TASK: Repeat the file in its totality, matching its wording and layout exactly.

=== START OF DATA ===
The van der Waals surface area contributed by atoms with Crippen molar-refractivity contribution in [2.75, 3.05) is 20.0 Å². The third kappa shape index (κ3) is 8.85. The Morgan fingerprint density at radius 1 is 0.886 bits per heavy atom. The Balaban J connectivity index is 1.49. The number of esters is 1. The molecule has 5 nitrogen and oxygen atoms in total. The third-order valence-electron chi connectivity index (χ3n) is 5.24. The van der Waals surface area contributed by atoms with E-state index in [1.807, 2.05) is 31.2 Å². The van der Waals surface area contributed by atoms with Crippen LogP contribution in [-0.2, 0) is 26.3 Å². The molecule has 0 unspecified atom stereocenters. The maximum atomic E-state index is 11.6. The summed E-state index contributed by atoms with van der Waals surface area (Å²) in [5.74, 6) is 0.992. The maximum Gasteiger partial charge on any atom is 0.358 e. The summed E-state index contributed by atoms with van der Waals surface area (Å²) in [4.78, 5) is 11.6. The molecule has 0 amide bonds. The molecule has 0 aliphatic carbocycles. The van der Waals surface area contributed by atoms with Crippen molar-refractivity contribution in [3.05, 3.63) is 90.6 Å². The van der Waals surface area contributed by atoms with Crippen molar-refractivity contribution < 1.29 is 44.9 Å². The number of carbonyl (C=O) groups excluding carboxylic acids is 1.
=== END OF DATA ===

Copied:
The van der Waals surface area contributed by atoms with Crippen molar-refractivity contribution in [2.75, 3.05) is 20.0 Å². The third kappa shape index (κ3) is 8.85. The Morgan fingerprint density at radius 1 is 0.886 bits per heavy atom. The Balaban J connectivity index is 1.49. The number of esters is 1. The molecule has 5 nitrogen and oxygen atoms in total. The third-order valence-electron chi connectivity index (χ3n) is 5.24. The van der Waals surface area contributed by atoms with E-state index in [1.807, 2.05) is 31.2 Å². The van der Waals surface area contributed by atoms with Crippen LogP contribution in [-0.2, 0) is 26.3 Å². The molecule has 0 unspecified atom stereocenters. The maximum atomic E-state index is 11.6. The summed E-state index contributed by atoms with van der Waals surface area (Å²) in [5.74, 6) is 0.992. The maximum Gasteiger partial charge on any atom is 0.358 e. The summed E-state index contributed by atoms with van der Waals surface area (Å²) in [4.78, 5) is 11.6. The molecule has 0 amide bonds. The molecule has 0 aliphatic carbocycles. The van der Waals surface area contributed by atoms with Crippen molar-refractivity contribution in [3.05, 3.63) is 90.6 Å². The van der Waals surface area contributed by atoms with Crippen molar-refractivity contribution < 1.29 is 44.9 Å². The number of carbonyl (C=O) groups excluding carboxylic acids is 1.